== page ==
Adoption Story From a Young and Fertile Couple

Family Ties

I used to worry about the relationship we would have with the birth parents of our child. Would we want to know them? Would they want to know us? Would we want to continue a relationship with them after the baby was born? All of my questions vanished when we met them. My husband and I began to wonder if things were too "perfect" with our birth parents. As I learned more about our birth mom, I realized that she is one of those people who understand the realities of life. We didn't talk about her decision beyond the fact that she didn't feel it would be responsible to raise any more children. The fact that she made a plan is one of the things I respect most about her.

I look forward to the day I can tell Cate how strong and determined, how realistic and levelheaded her birth mother is. I also look forward to telling her about her compassionate and caring birth father. I am lucky to know these details firsthand. When Cate smiles her toothless grin, I see her birth mom. It reminds me of the loving choice she made for Cate, and how lucky I am that she chose me to be Cate's mom.

When people ask me how I can sustain a relationship with someone who "gave away her baby," I smile and try to think of a tactful way to educate their ignorance. Once our birth mom realized she was pregnant, she weighed her options and chose the harder route. I really enjoy talking with Cate's birth mom on the phone. Our conversations touch on Cate, but we talk mostly about what is going on in our lives and with our families. I don't know what our relationship will look like in a year, or five years, but I know that the more open our relationship is, the better the chances that our little girl will know about her history and feel more confident about her place in our family.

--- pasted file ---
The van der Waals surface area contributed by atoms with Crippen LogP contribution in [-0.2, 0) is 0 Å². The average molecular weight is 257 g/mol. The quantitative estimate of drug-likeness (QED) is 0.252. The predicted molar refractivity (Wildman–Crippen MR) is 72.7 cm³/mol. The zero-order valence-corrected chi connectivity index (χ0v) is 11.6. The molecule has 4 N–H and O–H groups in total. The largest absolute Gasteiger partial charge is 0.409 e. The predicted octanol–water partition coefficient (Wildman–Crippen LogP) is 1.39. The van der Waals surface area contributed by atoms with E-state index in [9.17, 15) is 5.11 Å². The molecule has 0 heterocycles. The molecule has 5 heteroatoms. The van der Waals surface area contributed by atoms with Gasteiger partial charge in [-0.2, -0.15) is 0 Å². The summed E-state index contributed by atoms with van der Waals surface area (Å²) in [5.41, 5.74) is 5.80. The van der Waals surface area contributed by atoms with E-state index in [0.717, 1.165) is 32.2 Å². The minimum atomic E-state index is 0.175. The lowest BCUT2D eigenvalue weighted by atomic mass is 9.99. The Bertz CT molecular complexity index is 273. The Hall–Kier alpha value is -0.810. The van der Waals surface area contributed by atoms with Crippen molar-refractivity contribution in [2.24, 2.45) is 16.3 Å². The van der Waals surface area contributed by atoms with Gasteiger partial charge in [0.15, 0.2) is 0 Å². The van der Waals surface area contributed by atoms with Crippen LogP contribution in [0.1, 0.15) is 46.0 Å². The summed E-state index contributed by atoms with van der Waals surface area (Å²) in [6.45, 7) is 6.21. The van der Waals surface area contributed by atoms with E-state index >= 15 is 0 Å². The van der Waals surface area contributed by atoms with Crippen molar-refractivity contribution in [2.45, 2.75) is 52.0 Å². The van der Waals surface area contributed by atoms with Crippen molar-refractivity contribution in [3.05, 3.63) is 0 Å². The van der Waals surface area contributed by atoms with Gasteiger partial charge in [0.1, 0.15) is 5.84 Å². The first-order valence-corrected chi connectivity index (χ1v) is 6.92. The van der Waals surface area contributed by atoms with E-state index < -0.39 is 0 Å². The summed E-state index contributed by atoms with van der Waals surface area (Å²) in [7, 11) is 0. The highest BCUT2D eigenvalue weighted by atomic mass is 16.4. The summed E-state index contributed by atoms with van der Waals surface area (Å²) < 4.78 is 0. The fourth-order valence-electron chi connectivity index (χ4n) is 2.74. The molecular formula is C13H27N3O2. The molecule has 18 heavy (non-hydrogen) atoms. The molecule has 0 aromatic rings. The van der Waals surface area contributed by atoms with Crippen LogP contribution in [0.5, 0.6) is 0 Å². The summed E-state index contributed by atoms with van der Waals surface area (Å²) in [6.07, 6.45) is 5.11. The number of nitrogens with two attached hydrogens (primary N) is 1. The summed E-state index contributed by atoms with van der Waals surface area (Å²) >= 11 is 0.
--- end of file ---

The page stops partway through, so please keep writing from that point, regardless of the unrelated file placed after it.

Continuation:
Erin Krusiewicz lives with her husband and two children in Southern California.

?2003 Adoptive Families. All rights reserved. Reproduction in whole or in part is prohibited. This article is reprinted, with permission, from Adoptive Families magazine.


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